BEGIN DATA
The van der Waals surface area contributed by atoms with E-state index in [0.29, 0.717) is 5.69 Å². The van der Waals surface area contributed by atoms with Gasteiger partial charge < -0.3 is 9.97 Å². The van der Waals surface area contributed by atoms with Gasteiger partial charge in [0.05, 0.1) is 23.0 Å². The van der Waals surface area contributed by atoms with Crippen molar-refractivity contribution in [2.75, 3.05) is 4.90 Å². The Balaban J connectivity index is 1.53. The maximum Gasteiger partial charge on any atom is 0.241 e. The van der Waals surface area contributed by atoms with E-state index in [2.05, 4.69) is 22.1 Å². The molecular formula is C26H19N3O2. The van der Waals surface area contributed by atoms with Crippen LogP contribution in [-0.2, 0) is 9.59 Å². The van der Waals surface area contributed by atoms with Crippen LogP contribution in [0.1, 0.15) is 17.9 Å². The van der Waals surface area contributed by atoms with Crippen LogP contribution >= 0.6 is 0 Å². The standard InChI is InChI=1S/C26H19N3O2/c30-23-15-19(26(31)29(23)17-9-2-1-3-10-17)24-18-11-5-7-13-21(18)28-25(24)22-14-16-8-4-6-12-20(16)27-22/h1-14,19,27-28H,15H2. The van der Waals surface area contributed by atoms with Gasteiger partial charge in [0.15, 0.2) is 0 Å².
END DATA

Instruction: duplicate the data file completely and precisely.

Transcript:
The van der Waals surface area contributed by atoms with E-state index in [0.29, 0.717) is 5.69 Å². The van der Waals surface area contributed by atoms with Gasteiger partial charge < -0.3 is 9.97 Å². The van der Waals surface area contributed by atoms with Gasteiger partial charge in [0.05, 0.1) is 23.0 Å². The van der Waals surface area contributed by atoms with Crippen molar-refractivity contribution in [2.75, 3.05) is 4.90 Å². The Balaban J connectivity index is 1.53. The maximum Gasteiger partial charge on any atom is 0.241 e. The van der Waals surface area contributed by atoms with E-state index in [2.05, 4.69) is 22.1 Å². The molecular formula is C26H19N3O2. The van der Waals surface area contributed by atoms with Crippen LogP contribution in [-0.2, 0) is 9.59 Å². The van der Waals surface area contributed by atoms with Crippen LogP contribution in [0.1, 0.15) is 17.9 Å². The van der Waals surface area contributed by atoms with Crippen LogP contribution >= 0.6 is 0 Å². The standard InChI is InChI=1S/C26H19N3O2/c30-23-15-19(26(31)29(23)17-9-2-1-3-10-17)24-18-11-5-7-13-21(18)28-25(24)22-14-16-8-4-6-12-20(16)27-22/h1-14,19,27-28H,15H2. The van der Waals surface area contributed by atoms with Gasteiger partial charge in [0.15, 0.2) is 0 Å².